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Lets say I am writing a server, which will run continuously and answer the queries of the client. Now what parameters (speed, memory, ease of use, quality etc.) should I consider to decide whether to use JAVA or to use C++ and how? How does system architecture decides this? Or they just choose the one in which they can found expertise?

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4 Answers

up vote 5 down vote accepted
  • How large is the server, and how many requests will it serve; will garbage collection be an issue?
  • How critical is memory management?
  • How critical is it that your code be closer to the hardware (C++) or farther away (Java)?
  • What kind of hardware/OS will it run on?
  • What do your developers already know?
  • What languages does your other software use?
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Expertise / Real time nature of your requirements.

Amazon runs on Java - http://stackoverflow.com/questions/415360/what-types-of-technologies-does-amazon-com-use-internally so Java will definitely serve all of the business purposes and most of the perf needs.

On the other hand, Around the world, I see C/C++ being used in cases where performance / latencies are measured in milliseconds, and the spiky nature of Java GC is not acceptable.

Another reasoning to consider would be how solid do you expect this code base to be. Java is definitely more RAD than C/C++, and talent pool is huge.

Final decision factor is your interfaces. If you are going to be needing other libraries that are available only for X language, then you got no choice!

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Well, if language X is C, then many languages provide a glue layer that you can use to bind the library into that language. –  tdammers May 28 '11 at 9:41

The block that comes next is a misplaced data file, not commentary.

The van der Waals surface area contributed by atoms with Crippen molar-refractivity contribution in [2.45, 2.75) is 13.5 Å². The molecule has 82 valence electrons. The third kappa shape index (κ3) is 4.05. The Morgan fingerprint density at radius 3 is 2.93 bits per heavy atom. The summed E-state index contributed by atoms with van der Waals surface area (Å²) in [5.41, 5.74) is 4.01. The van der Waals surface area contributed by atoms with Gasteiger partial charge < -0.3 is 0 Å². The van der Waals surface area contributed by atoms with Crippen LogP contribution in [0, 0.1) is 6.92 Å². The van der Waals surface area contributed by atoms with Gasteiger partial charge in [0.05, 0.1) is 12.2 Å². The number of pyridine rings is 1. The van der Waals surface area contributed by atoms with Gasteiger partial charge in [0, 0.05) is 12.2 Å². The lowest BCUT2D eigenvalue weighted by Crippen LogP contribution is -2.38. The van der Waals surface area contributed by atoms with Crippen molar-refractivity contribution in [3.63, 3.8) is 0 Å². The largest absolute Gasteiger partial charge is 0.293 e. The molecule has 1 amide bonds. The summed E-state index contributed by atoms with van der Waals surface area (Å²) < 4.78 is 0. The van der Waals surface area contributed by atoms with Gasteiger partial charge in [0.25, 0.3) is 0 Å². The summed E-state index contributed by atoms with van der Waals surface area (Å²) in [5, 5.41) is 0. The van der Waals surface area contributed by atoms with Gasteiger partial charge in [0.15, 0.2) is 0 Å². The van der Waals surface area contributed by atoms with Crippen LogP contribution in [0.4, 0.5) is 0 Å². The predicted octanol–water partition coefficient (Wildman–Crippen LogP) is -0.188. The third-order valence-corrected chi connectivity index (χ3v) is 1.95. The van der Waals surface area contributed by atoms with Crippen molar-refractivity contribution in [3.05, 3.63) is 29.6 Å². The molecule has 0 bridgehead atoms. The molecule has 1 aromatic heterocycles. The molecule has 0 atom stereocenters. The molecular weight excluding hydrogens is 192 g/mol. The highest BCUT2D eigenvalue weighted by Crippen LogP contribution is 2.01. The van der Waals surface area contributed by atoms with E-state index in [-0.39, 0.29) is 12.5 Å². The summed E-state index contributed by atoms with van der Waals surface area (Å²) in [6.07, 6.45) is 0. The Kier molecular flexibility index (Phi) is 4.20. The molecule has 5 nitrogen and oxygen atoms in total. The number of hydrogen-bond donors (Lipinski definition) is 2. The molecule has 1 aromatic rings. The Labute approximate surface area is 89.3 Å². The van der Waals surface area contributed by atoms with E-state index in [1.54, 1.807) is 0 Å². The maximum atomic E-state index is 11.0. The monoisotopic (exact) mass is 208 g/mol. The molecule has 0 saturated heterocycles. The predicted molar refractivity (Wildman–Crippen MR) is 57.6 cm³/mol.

About the latency, it's not the only concern. In real-time (or almost real-time aka games for examples) applications, the main problem is more determinism of time execution than just speed. If Java or Python or C# could run on a VM that execute deterministically everything, including object creation/destruction and memory allocation-deallocation, then it would be an as interesting choice as C++. –  Klaim May 28 '11 at 22:51
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There are some good answers already. I'll add a few more:

  • Libraries. You'll probably be using a lot of third-party libraries and frameworks, so figure out what you need, and compare the offerings for both of the languages.
  • Security. Java has automatic memory management, which prevents some of the problems that you might have with C/C++, like buffer overflow attacks.
  • Platform. Do you have a heterogeneous environment? As in, servers that run Linux, and developers using Windows or Mac OS? If so, then Java is the way to go - otherwise it doesn't matter.

As far as performance goes, I doubt that you'll see a significant difference. Java imposes a huge penalty at start-up, but for a long-running server process, that doesn't matter. Once everything is up and running, Java is about as fast as native code.

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what is the issue with an heterogeneous environment ? You just need libraries that abstract it for you and to compile on each target. –  Matthieu M. May 28 '11 at 18:53
    
Java just makes it less likely that something goes wrong. You can use the exact same library binaries for everyone. And you don't have to compile separately for different targets. –  Mike Baranczak May 28 '11 at 20:25
    
"Once everything is up and running, Java is about as fast as native code." -- it really depends on what the server is supposed to do; if it's running Monte Carlo simulations for clients and returns the results, then Java has little chance of being as fast as C++; been there, done that. –  quant_dev May 28 '11 at 20:52
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PS: Oh, and Java has some slight differences between JVMs when it comes to handling floating-point numbers, which can cause different outputs on different systems (Sun JDK vs GNU JDK). –  quant_dev May 28 '11 at 20:53
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Which are you most comfortable with ?

Because working on a project where you struggle with the language is going to be a real pain...

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